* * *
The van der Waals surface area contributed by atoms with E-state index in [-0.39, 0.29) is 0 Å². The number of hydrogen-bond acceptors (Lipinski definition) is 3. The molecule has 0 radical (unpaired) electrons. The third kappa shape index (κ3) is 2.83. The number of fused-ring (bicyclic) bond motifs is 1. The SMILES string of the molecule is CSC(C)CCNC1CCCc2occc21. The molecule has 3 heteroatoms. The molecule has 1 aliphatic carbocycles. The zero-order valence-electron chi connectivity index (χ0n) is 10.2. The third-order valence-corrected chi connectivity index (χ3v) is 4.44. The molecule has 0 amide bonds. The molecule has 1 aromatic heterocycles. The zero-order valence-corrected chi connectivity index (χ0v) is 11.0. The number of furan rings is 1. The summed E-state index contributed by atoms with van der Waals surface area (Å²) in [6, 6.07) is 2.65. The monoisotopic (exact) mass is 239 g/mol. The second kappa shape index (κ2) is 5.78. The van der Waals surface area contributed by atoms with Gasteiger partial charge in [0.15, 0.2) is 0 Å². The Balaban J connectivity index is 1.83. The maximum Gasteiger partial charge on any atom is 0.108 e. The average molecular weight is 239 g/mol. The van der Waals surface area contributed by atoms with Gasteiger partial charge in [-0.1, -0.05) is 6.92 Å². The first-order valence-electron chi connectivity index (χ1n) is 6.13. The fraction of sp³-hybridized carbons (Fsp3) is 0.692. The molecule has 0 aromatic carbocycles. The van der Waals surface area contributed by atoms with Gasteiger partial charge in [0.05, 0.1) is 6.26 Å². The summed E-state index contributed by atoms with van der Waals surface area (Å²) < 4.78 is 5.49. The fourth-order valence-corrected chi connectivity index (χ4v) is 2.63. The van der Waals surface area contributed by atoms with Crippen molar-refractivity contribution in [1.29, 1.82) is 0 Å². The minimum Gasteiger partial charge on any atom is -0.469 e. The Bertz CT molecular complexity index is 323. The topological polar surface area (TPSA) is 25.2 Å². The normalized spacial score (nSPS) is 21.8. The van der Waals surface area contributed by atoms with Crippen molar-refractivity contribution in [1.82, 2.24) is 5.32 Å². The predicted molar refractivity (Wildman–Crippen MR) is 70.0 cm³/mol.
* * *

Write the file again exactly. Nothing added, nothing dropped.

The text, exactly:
The van der Waals surface area contributed by atoms with E-state index in [-0.39, 0.29) is 0 Å². The number of hydrogen-bond acceptors (Lipinski definition) is 3. The molecule has 0 radical (unpaired) electrons. The third kappa shape index (κ3) is 2.83. The number of fused-ring (bicyclic) bond motifs is 1. The SMILES string of the molecule is CSC(C)CCNC1CCCc2occc21. The molecule has 3 heteroatoms. The molecule has 1 aliphatic carbocycles. The zero-order valence-electron chi connectivity index (χ0n) is 10.2. The third-order valence-corrected chi connectivity index (χ3v) is 4.44. The molecule has 0 amide bonds. The molecule has 1 aromatic heterocycles. The zero-order valence-corrected chi connectivity index (χ0v) is 11.0. The number of furan rings is 1. The summed E-state index contributed by atoms with van der Waals surface area (Å²) in [6, 6.07) is 2.65. The monoisotopic (exact) mass is 239 g/mol. The second kappa shape index (κ2) is 5.78. The van der Waals surface area contributed by atoms with Gasteiger partial charge in [0.15, 0.2) is 0 Å². The Balaban J connectivity index is 1.83. The maximum Gasteiger partial charge on any atom is 0.108 e. The average molecular weight is 239 g/mol. The van der Waals surface area contributed by atoms with Gasteiger partial charge in [-0.1, -0.05) is 6.92 Å². The first-order valence-electron chi connectivity index (χ1n) is 6.13. The fraction of sp³-hybridized carbons (Fsp3) is 0.692. The molecule has 0 aromatic carbocycles. The van der Waals surface area contributed by atoms with Gasteiger partial charge in [0.05, 0.1) is 6.26 Å². The summed E-state index contributed by atoms with van der Waals surface area (Å²) < 4.78 is 5.49. The fourth-order valence-corrected chi connectivity index (χ4v) is 2.63. The van der Waals surface area contributed by atoms with Crippen molar-refractivity contribution in [1.29, 1.82) is 0 Å². The minimum Gasteiger partial charge on any atom is -0.469 e. The Bertz CT molecular complexity index is 323. The topological polar surface area (TPSA) is 25.2 Å². The normalized spacial score (nSPS) is 21.8. The van der Waals surface area contributed by atoms with Crippen molar-refractivity contribution in [1.82, 2.24) is 5.32 Å². The predicted molar refractivity (Wildman–Crippen MR) is 70.0 cm³/mol.